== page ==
* Preliminary deals include natural gas and LNG transactions
* Gazprom to get regasification capacity at U.S. terminal
* Initial agreement to be finalised in Q1 2010
(Adds details, quotes)
By Wojciech Moskwa
OSLO, Dec 1 Europe's two biggest suppliers of
natural gas, Norway's Statoil ASA (STL.OL) and Russia's
Gazprom's (GAZP.MM), signed initial deals to import liquefied
natural gas (LNG) to the United States and trade energy there.
The preliminary deal, whose terms will be negotiated over
the coming months, comes at a time when U.S. gas markets are
plagued by low prices due to massive expansion of shale
production, which has reduced the need for LNG imports.
In a joint statement on Tuesday, the companies said the
deals include Gazprom gaining regasification capacity at the
Cove Point, Maryland, LNG receiving terminal.
Statoil will also sell natural gas to Kremlin-controlled
Gazprom at various U.S. locations, while purchasing LNG from the
Russian company at Cove Point.
"The regasification agreements... will provide a firm
foundation for our long term LNG supply strategy," said John
Hattenberger, President of Gazprom Marketing & Trading USA, a
downstream arm of the Russian gas giant that signed the deal.
"Our gas purchase agreement enables us to strengthen our
North American marketing and trading operation, which we
launched on Oct. 1, and provides us with gas supplies in areas
of strategic importance," he added.
Gazprom has said it seeks to gain 10 percent of the U.S.
natural gas market in the next 10 years, or about 168 million
cubic metres per day. Presently, U.S. LNG import terminals are
operating at less than 10 percent of capacity. [ID:nGEE5AP1RL]
Under the Statoil deal, Gazprom will receive access to 50
million cubic feet per day, or 0.5 billion cubic metres per year
of regasification capacity at Cove Point starting in 2010.
In addition, Gazprom will receive long-term access 2 billion
cubic metres per year of Cove Point capacity for 18 to 20 years.
The agreements include the release to Gazprom of take-away
Cove Point expansion pipeline capacity.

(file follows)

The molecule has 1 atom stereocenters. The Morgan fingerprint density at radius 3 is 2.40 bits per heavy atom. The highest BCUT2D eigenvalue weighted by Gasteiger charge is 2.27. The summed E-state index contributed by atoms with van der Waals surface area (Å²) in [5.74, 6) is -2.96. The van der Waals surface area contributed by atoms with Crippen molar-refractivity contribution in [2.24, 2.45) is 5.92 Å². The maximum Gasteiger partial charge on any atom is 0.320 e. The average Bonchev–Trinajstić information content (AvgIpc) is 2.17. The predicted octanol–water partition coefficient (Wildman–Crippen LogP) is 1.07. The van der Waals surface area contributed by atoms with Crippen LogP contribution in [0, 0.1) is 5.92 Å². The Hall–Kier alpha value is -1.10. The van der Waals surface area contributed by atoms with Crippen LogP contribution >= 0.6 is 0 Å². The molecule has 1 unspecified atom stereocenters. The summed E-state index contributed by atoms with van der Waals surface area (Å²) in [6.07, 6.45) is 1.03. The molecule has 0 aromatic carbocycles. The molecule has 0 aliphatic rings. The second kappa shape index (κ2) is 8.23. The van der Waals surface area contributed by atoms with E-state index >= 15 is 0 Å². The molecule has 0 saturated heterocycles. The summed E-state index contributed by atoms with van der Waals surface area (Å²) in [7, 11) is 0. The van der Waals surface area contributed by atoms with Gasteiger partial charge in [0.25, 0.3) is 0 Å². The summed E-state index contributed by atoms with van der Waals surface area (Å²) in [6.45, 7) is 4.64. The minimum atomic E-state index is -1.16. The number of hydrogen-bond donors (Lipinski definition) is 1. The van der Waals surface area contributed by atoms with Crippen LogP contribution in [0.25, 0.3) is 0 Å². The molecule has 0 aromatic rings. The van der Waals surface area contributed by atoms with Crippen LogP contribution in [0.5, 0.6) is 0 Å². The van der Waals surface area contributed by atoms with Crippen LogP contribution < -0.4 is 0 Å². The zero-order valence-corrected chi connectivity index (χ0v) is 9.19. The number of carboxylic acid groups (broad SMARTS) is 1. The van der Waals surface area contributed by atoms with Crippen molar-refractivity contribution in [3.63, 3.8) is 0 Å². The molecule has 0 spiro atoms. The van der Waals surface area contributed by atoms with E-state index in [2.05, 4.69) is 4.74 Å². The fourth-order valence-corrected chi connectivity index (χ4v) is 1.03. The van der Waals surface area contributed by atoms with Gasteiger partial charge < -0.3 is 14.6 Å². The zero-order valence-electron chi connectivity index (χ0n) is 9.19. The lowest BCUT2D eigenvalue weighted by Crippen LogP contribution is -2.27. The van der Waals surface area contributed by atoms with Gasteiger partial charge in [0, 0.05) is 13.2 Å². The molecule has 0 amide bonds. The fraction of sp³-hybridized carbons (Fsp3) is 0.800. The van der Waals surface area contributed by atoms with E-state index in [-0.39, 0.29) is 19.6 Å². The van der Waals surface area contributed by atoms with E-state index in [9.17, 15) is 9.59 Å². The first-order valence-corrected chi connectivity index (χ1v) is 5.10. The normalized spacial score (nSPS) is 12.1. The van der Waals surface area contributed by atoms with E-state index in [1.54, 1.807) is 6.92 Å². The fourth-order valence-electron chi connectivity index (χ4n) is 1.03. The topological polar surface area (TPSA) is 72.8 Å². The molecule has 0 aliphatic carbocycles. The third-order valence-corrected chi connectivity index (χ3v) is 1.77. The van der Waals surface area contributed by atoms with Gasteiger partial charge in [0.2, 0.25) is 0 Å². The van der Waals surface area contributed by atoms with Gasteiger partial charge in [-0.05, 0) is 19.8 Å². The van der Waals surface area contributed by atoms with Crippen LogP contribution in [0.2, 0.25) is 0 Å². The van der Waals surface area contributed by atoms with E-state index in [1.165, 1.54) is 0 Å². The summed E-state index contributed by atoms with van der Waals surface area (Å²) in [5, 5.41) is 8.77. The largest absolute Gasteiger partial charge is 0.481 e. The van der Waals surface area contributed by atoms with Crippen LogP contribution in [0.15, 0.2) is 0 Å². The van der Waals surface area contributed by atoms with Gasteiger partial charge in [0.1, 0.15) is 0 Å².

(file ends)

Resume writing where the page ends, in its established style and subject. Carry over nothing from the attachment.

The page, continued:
The deal also envisages Gazprom purchasing 1 bcm per year of
natural gas from Statoil at various trading hubs in the United
States for "more than five years".
SIGN OF CONFIDENCE?
The deal may be seen as a sign of confidence in the
long-term future of the U.S. gas market, which both companies
use to diversify away from core European consumers.
Closer downstream cooperation between the two gas giants
could also help Statoil's chances of gaining wider access to
Gazprom oil and gas exploration projects in Europe's far north.
Statoil already has a 24 percent stake in the development
company for Gazprom's giant Shtokman field in the Barents Sea,
which has enough gas to meet total world demand for a year.
In a planned 20-year agreement, Statoil will purchase 2 bcm
per year of LNG from Gazprom for delivery in international
waters to Statoil for regasification at Cove Point, an important
terminal for gas imports to the U.S. east coast.
"The agreement is an important step in Statoil's efforts to
ensure supply for our LNG-import and regas capacity at Cove
Point," said Irene Rummelhoff, Statoil's senior vice president
for International Gas Development in Natural Gas.
"It further underlines our ability to develop our gas
business in the United States where we, over a relatively short
time, have built a position in upstream conventional production,
shale gas and the LNG-import terminal Cove Point."
She said the deal, which both parties aimed to finalise
during the first quarter of 2010, was an "important broadening
of the successful" relations between Gazprom and Statoil.
(Additional reporting by Edward McAllister in New York, Editing
by Anthony Barker and Keiron Henderson)
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